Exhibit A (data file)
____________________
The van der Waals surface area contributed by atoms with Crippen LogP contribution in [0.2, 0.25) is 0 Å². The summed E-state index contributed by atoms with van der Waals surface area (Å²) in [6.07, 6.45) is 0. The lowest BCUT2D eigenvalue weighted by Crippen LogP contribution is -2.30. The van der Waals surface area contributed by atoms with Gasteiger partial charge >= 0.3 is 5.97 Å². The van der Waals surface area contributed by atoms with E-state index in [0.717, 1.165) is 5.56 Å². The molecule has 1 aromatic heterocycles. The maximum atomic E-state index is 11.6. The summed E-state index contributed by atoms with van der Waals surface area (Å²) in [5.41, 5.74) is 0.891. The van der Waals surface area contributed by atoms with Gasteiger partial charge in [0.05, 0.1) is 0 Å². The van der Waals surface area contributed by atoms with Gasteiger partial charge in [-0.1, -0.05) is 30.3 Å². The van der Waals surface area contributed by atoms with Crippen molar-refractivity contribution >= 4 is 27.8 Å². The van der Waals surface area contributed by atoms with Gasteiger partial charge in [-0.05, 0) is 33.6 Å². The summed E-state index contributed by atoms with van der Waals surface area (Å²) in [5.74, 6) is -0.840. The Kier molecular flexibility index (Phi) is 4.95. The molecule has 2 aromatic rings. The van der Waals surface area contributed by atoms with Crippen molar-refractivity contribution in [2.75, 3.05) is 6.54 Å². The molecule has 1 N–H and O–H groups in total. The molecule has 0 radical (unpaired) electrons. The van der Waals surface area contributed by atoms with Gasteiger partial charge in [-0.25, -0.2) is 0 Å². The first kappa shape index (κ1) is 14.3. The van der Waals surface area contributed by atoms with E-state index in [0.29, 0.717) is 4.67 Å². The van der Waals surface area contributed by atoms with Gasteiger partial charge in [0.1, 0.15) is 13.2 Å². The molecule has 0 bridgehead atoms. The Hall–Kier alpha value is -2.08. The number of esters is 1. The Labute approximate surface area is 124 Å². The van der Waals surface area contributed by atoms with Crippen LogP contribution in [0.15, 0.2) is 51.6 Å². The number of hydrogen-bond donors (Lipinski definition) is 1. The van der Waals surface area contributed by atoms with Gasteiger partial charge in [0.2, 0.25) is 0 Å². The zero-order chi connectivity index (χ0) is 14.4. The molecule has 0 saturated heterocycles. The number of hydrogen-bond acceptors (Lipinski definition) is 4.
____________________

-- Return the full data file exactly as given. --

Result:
The van der Waals surface area contributed by atoms with Crippen LogP contribution in [0.2, 0.25) is 0 Å². The summed E-state index contributed by atoms with van der Waals surface area (Å²) in [6.07, 6.45) is 0. The lowest BCUT2D eigenvalue weighted by Crippen LogP contribution is -2.30. The van der Waals surface area contributed by atoms with Gasteiger partial charge >= 0.3 is 5.97 Å². The van der Waals surface area contributed by atoms with E-state index in [0.717, 1.165) is 5.56 Å². The molecule has 1 aromatic heterocycles. The maximum atomic E-state index is 11.6. The summed E-state index contributed by atoms with van der Waals surface area (Å²) in [5.41, 5.74) is 0.891. The van der Waals surface area contributed by atoms with Gasteiger partial charge in [0.05, 0.1) is 0 Å². The van der Waals surface area contributed by atoms with Gasteiger partial charge in [-0.1, -0.05) is 30.3 Å². The van der Waals surface area contributed by atoms with Crippen molar-refractivity contribution >= 4 is 27.8 Å². The van der Waals surface area contributed by atoms with Gasteiger partial charge in [-0.05, 0) is 33.6 Å². The summed E-state index contributed by atoms with van der Waals surface area (Å²) in [5.74, 6) is -0.840. The Kier molecular flexibility index (Phi) is 4.95. The molecule has 2 aromatic rings. The van der Waals surface area contributed by atoms with Crippen molar-refractivity contribution in [2.75, 3.05) is 6.54 Å². The molecule has 1 N–H and O–H groups in total. The molecule has 0 radical (unpaired) electrons. The van der Waals surface area contributed by atoms with Gasteiger partial charge in [-0.25, -0.2) is 0 Å². The first kappa shape index (κ1) is 14.3. The van der Waals surface area contributed by atoms with E-state index in [0.29, 0.717) is 4.67 Å². The van der Waals surface area contributed by atoms with Gasteiger partial charge in [0.1, 0.15) is 13.2 Å². The molecule has 0 bridgehead atoms. The Hall–Kier alpha value is -2.08. The number of esters is 1. The Labute approximate surface area is 124 Å². The van der Waals surface area contributed by atoms with Crippen LogP contribution in [0.15, 0.2) is 51.6 Å². The number of hydrogen-bond donors (Lipinski definition) is 1. The van der Waals surface area contributed by atoms with Gasteiger partial charge in [0.2, 0.25) is 0 Å². The zero-order chi connectivity index (χ0) is 14.4. The molecule has 0 saturated heterocycles. The number of hydrogen-bond acceptors (Lipinski definition) is 4.